While the seasons may have changed in Oklahoma, it doesn't appear that the state's precipitation forecast has.
Saturday was the first full day of fall, but weather experts don't think there will be a major increase in precipitation chances over the coming weeks.
Right now, Woodward City/County Emergency Management Director Matt Lehenbauer is most focused on high fire danger, prompted by dry conditions and winds.
"The high fire danger warning will last through Wednesday," Lehenbauer said. "Winds of up to 30 mph and a continuing warm temperatures are expected."
However, he said it appears that fall may be bringing some cooler temperatures soon.
"It should be in the 80s for a couple of weeks," he said. "The good news is that 76 degrees is the average high for October."
Lehenbauer is also predicting a 1 in 4 chance that the area may see a stray shower or two over the next couple of weeks.
RAINFALL LATER THIS WEEK?
Other forecasters said Northwest Oklahoma might receive some notable precipitation as soon as later this week.
Daryl Williams, forecaster with the National Weather Service (NWS) in Norman, and Danielle Dozier, a meteorologist at Channel 5 in Oklahoma City, agree that over Wednesday night through daytime Friday, an inch to 3 inches could fall. But they noted that the rain probability is only about 30 percent.
Like Lehenbauer, Williams and Dozier also expect to see a gradual cool down soon with temperatures starting to taper off to the more seasonal mid- to upper-80s through Friday.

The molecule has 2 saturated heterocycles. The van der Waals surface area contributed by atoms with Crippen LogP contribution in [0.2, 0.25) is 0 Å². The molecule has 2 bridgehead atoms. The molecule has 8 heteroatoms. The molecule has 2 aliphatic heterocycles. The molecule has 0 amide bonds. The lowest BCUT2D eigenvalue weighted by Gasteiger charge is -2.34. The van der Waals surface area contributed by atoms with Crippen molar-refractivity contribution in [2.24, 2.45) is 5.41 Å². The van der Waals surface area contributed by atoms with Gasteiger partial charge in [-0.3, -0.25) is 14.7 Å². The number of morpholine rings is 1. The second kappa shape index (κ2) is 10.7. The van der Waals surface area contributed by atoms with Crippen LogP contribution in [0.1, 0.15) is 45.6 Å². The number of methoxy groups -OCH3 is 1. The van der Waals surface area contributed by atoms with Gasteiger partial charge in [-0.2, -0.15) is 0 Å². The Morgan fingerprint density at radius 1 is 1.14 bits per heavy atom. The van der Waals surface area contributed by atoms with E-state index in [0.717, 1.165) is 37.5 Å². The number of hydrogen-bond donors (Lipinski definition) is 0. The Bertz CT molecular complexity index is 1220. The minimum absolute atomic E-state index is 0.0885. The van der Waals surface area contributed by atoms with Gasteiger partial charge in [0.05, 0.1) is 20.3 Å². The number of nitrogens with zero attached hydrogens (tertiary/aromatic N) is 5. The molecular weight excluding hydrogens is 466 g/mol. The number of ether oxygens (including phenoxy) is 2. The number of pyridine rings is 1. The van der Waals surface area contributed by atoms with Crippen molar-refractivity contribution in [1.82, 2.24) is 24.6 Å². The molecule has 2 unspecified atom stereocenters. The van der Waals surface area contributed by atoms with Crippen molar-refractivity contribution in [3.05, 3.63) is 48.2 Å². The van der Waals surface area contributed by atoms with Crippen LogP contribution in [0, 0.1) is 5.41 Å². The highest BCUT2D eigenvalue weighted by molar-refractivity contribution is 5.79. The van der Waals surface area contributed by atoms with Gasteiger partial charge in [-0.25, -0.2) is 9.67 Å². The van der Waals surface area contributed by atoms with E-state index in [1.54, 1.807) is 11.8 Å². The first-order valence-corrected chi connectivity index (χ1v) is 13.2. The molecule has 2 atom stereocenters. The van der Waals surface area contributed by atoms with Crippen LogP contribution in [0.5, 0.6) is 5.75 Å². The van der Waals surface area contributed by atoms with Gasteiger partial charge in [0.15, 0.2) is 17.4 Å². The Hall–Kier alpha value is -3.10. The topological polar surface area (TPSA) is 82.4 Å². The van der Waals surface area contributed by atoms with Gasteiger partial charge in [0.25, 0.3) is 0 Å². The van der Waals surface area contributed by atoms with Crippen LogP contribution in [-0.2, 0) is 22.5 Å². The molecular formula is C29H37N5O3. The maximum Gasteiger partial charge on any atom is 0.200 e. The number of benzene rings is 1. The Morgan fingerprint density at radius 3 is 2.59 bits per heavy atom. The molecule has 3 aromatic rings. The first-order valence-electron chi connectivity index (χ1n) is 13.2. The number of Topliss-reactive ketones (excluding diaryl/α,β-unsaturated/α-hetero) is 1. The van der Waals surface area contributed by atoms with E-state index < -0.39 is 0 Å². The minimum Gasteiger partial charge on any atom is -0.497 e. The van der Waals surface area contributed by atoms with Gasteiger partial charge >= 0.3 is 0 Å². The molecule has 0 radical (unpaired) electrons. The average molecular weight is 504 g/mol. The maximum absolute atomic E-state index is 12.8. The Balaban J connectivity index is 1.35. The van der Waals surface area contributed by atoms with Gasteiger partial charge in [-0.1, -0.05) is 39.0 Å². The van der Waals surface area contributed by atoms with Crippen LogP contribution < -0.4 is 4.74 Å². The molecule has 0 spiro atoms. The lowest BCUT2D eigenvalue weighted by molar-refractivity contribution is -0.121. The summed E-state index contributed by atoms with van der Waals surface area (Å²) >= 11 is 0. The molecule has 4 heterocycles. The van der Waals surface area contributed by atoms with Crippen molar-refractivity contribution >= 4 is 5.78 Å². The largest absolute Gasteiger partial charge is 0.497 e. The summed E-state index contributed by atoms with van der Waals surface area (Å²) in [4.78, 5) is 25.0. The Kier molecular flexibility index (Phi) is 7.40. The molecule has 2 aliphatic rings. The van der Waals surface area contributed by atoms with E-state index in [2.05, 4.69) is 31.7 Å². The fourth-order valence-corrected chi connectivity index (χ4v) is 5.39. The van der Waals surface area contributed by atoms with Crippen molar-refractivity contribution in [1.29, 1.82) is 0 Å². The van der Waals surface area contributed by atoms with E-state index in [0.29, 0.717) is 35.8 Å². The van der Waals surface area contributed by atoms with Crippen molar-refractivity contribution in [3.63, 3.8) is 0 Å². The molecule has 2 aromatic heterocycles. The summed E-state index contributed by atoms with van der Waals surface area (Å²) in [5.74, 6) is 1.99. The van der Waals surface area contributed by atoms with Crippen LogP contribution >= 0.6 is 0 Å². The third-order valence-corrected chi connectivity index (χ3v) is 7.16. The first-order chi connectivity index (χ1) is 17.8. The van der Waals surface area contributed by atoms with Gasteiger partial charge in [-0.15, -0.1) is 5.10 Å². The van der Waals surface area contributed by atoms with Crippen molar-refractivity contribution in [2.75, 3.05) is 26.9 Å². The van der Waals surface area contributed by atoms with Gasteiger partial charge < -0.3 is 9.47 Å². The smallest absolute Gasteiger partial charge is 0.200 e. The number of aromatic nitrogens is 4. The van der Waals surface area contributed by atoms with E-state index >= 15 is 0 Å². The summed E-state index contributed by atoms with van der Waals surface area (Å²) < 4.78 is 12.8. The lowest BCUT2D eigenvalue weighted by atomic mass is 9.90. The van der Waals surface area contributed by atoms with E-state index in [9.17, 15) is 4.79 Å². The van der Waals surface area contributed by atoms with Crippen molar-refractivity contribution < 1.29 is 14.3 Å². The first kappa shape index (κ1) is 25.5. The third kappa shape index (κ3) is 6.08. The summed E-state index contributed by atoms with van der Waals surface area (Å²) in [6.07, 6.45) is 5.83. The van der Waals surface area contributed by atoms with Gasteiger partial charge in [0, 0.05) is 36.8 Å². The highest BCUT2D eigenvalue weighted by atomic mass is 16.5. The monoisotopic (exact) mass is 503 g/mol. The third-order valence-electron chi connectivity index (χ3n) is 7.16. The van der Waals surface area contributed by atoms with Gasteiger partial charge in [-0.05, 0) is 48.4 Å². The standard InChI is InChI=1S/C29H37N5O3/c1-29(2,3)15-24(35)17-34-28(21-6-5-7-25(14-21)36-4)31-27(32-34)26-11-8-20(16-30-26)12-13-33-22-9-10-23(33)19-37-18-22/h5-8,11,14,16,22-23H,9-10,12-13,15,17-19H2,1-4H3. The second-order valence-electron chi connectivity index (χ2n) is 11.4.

Overnight lows will hover around the mid-60s, probably for the next several weeks, before heading toward seasonal colder temperatures, the meteorologists said.
"Currently, it looks like high temperatures will settle later into the seasonal low- to mid-80s, with rainfall slightly below normal for the period," Dozier said.
The average Oklahoma rainfall for the last quarter of the year is approximately 16 inches, according to the Mesonet (mesonet.org).
USUALLY DRY IN LAST QUARTER
Williams said that lower rainfall in the fall and winter is not uncommon.
"Our dry conditions tend to occur in the later months of the year," he said.
This year isn't looking to be any different.
"We (at the National Weather Service) don't see any major (rainfall) outbreaks in the forecast for the next few months," Williams said.
He said there could be some short-term relief from those showers later this week, but then, for the next several weeks following, forecasters are not optimistic about significant precipitation arriving.
But Lehenbauer said he remains hopeful that their may be some drought relief "in the next 3 or 4
"There's a chance we'll see precipitation chances tending to increase by mid-December," he said.
And despite all the science that goes into forecasting, weather remains unpredictable. Especially in Oklahoma.
"Things change quickly in Oklahoma," Dozier said.